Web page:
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Who Works the Night Shift?
Surviving the Night
Talk About It

Night Shift Diary
Betsy Bayha, associate producer

January 30 & February 1, 2000-St. Cloud, Minnesota

Thoughts on staying up all night.

Working a night shift I developed a lot of respect for the people who have to do it night after night. It has a huge impact on so many areas of your life -- time with your family, social time, and just getting enough sleep so you can stay up for the shift.

I decided to bring a bunch of different "keep you awake" substances for the crew, like the drink Red Bull which has lots of caffeine, glucose, amino acids, and minerals in it. My hairdresser swears by it. I also found a homeopathic remedy in the health food store called "No Shift Lag", which has a lot of herbs in it and is supposed to keep you perky through the night.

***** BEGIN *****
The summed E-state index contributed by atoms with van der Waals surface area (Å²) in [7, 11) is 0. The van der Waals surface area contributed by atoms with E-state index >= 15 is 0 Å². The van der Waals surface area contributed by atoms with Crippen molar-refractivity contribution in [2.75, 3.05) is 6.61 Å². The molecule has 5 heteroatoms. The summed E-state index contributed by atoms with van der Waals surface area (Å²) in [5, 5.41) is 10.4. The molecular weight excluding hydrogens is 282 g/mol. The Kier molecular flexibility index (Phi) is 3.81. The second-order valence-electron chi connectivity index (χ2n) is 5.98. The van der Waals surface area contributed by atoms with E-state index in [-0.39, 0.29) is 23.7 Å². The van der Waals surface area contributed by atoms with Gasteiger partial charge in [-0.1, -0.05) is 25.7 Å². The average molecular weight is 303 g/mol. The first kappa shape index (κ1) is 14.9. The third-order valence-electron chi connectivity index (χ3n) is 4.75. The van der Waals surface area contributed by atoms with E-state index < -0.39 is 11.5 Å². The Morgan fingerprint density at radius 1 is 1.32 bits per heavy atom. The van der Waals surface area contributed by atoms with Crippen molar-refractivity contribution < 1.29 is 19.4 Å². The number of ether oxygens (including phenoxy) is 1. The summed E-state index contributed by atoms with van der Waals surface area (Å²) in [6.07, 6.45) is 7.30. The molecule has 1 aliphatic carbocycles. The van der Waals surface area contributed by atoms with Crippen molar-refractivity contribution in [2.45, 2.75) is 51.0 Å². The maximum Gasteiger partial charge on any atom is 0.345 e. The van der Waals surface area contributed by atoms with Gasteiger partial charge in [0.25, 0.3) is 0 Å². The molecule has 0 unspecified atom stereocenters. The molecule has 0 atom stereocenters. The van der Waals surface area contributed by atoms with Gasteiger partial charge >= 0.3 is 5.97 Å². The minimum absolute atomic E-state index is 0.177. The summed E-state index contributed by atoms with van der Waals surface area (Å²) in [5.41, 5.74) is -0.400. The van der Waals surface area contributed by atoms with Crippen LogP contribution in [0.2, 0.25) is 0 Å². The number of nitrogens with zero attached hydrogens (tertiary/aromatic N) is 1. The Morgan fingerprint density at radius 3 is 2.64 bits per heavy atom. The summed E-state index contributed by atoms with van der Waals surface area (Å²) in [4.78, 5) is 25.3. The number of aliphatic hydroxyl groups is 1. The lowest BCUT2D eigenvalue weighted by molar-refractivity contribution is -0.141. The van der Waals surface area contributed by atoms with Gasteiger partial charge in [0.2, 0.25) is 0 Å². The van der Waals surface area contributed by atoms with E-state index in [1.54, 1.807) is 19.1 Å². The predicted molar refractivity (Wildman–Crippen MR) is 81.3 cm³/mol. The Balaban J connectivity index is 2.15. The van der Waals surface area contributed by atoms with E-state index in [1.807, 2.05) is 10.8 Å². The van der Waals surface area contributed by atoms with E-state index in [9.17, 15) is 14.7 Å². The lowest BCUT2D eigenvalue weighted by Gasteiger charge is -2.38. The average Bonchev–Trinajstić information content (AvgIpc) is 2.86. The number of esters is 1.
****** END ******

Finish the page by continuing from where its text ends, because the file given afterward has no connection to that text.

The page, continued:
In the end, though, we all just relied on really strong coffee to pull us through. It worked so well that we decided to forgo our early morning sleep break and just head back to the airport for an earlier flight home. On the plane, I was over-tired and couldn't get to sleep if I wanted to. By the time we landed I had been up for about 36 hours with only minimal rest.

Strange things happen without enough sleep. For example, numbers can become extremely confusing. When we landed at the airport, it took us about 20 minutes to figure out that we hadn't lost a bag in transit. Counting up the seven bags and matching them to the seven claim tickets was too complex.

I'd work a night shift again, but it is definitely not my first choice of when to go to work.

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